Some details from various sources are given below. This is not intended to be a comprehensive list or copy from the registers, merely to give the flavour of the documents. It would also be impossible to pluck a name from here without extensive and careful research backwards from the present to make any reasonable assumption about relationship to a person in the 21st century. It would then be desirable to consult these actual volumes, fortunately now transcribed and available from the North-West Catholic History Society, rather than the very fragile originals in the record office in Preston..(There are indexes of the names).
Some families moved quite a distance, especially of course on marriage. Farmers migrated according to their means to larger or smaller farms, usually leasehold or rented, often some distance across their part of the county. The movement into the towns had been ongoing since the middle ages, though not yet given the enormous boost it had in the next century when Preston itself became home to the cotton industry with the invention of the Spinning Jenny by Arkwright. Then bit by bit, with the larger-scale use of coal and steam power, by the 19th century, Preston turned into the 'Coketown' of Charles Dickens' Hard Times.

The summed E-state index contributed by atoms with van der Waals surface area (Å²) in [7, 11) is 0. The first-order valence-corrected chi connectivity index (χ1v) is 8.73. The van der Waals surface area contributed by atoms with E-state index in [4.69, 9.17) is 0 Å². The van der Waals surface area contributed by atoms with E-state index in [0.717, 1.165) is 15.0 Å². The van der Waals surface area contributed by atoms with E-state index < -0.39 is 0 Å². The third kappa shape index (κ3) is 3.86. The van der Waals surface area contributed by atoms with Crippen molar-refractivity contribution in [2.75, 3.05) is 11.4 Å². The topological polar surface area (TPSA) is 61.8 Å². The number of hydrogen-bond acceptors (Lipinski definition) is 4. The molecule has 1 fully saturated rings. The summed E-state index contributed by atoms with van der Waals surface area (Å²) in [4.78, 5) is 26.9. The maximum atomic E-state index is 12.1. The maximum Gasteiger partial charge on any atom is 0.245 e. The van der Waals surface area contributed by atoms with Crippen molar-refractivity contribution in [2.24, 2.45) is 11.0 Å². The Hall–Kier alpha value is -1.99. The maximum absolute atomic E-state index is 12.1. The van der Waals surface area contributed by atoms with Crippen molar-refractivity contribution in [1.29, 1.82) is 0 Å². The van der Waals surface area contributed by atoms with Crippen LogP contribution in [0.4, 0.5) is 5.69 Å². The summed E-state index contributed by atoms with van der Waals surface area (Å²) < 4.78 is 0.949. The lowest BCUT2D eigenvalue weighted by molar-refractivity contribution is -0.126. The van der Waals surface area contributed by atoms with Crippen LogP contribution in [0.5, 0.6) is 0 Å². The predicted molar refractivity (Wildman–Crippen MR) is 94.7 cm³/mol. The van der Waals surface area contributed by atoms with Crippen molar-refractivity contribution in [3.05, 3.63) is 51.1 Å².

A modern chapel for pilgrims, built in the garden at Ladywell, has plaques all the way round, listing the names of the priests and laymen who died for their faith. From this area of Lancashire were (among many) George Beesley (Hill Chapel), George Haydock (Cottam), William Marsden (Goosnargh), John Plessington (Garstang), John Wall (Chingle Hall, Goosnargh), and Thomas Cottam (Dilworth, near Longridge). Edward Bamber (Blackpool), Richard Hayhurst (Broughton),and Robert Nutter (Burnley) were executed at Lancaster., as were many more, particularly recusant priests, who served in what is now the Lancaster diocese.
Bishop Leyburne's Confirmation Register of 1687